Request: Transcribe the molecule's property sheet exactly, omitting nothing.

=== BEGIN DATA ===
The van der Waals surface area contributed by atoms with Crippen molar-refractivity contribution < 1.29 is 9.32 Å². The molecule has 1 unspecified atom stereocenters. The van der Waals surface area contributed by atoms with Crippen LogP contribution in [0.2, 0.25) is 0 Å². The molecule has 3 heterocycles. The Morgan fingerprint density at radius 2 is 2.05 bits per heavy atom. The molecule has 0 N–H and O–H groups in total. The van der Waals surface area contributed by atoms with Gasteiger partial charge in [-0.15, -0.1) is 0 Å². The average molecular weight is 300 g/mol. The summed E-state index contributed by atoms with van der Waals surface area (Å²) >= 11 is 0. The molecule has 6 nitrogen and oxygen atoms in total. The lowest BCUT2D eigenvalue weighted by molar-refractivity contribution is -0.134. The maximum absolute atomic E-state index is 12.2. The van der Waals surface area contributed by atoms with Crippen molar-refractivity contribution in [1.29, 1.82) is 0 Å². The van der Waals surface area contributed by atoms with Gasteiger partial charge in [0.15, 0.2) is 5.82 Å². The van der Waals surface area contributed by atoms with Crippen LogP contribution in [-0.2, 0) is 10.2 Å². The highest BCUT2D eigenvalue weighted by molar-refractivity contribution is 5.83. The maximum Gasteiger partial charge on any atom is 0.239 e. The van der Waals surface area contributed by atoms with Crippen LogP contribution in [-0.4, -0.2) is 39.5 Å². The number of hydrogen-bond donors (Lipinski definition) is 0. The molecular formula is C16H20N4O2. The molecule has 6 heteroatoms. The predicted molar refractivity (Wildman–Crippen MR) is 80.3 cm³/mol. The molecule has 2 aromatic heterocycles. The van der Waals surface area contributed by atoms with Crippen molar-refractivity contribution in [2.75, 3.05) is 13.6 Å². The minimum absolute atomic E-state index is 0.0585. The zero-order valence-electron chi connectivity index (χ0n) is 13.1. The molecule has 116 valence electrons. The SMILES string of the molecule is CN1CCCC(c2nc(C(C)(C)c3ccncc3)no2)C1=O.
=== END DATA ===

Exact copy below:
The van der Waals surface area contributed by atoms with Crippen molar-refractivity contribution < 1.29 is 9.32 Å². The molecule has 1 unspecified atom stereocenters. The van der Waals surface area contributed by atoms with Crippen LogP contribution in [0.2, 0.25) is 0 Å². The molecule has 3 heterocycles. The Morgan fingerprint density at radius 2 is 2.05 bits per heavy atom. The molecule has 0 N–H and O–H groups in total. The van der Waals surface area contributed by atoms with Gasteiger partial charge in [-0.15, -0.1) is 0 Å². The average molecular weight is 300 g/mol. The summed E-state index contributed by atoms with van der Waals surface area (Å²) >= 11 is 0. The molecule has 6 nitrogen and oxygen atoms in total. The lowest BCUT2D eigenvalue weighted by molar-refractivity contribution is -0.134. The maximum absolute atomic E-state index is 12.2. The van der Waals surface area contributed by atoms with Crippen molar-refractivity contribution in [1.29, 1.82) is 0 Å². The van der Waals surface area contributed by atoms with Gasteiger partial charge in [0.15, 0.2) is 5.82 Å². The van der Waals surface area contributed by atoms with Crippen LogP contribution in [-0.2, 0) is 10.2 Å². The highest BCUT2D eigenvalue weighted by molar-refractivity contribution is 5.83. The maximum Gasteiger partial charge on any atom is 0.239 e. The van der Waals surface area contributed by atoms with Crippen LogP contribution in [-0.4, -0.2) is 39.5 Å². The number of hydrogen-bond donors (Lipinski definition) is 0. The molecular formula is C16H20N4O2. The molecule has 6 heteroatoms. The predicted molar refractivity (Wildman–Crippen MR) is 80.3 cm³/mol. The molecule has 2 aromatic heterocycles. The van der Waals surface area contributed by atoms with Crippen molar-refractivity contribution in [2.75, 3.05) is 13.6 Å². The minimum absolute atomic E-state index is 0.0585. The zero-order valence-electron chi connectivity index (χ0n) is 13.1. The molecule has 116 valence electrons. The SMILES string of the molecule is CN1CCCC(c2nc(C(C)(C)c3ccncc3)no2)C1=O.